As an example, if a vineyard in the appellation of Cotes de Bordeaux Castillon was to have a lease negotiation for a bail rural and the vineyard was in very good condition, the published price per hectolitre is currently €127 so let’s assume that the Prefecture establish that it is a category 1 vineyard and the parties agree that it is a 10 hectolitre value then the annual lease rent will be €127 X 10 = 1270 Euros.
The lease structure in a Bail Rural provides that the owner must pay for the “furniture” – this would include, for example, the poles, the wires and the plants themselves. Furthermore, at the end of the lease term, if the tenant has made substantial improvements to the owner’s land, this capital cost is reimbursed to the tenant.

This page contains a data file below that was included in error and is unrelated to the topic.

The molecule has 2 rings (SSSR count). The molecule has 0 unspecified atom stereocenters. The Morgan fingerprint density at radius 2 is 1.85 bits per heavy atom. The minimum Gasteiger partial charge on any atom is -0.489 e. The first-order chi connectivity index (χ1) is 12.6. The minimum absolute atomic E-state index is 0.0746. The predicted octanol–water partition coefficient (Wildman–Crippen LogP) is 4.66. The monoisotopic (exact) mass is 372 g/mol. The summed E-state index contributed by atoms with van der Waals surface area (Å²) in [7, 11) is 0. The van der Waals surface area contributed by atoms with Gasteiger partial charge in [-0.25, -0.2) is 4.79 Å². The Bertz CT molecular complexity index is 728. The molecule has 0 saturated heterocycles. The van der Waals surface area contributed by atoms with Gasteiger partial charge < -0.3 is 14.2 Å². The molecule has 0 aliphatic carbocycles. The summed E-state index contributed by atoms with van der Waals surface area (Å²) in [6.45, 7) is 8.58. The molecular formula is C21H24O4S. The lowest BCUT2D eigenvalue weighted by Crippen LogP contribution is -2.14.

Summary of the Bail Rural
In effect then, this form of lease is a full delegation of all farming and responsibility to a farmer for various lengths of time. The owner hands over their land, vines and winemaking to someone else and they pay the vineyard owner a rent as outlined above. Once agreed within the Bail Rural framework, all terms are fixed and the rent is pegged to the published spot rate for a hectolitre of wine as traded on the Bordeaux wine exchange.
In many cases the farmer will have their own winery (“chai” pronounced “shay” in French) and do their vinification in their facilities augmenting their own existing production that is often nearby. However, there are occasions where the farmer also rents the winery facilities for an additional rental agreement.
Lease options for French vineyard operations.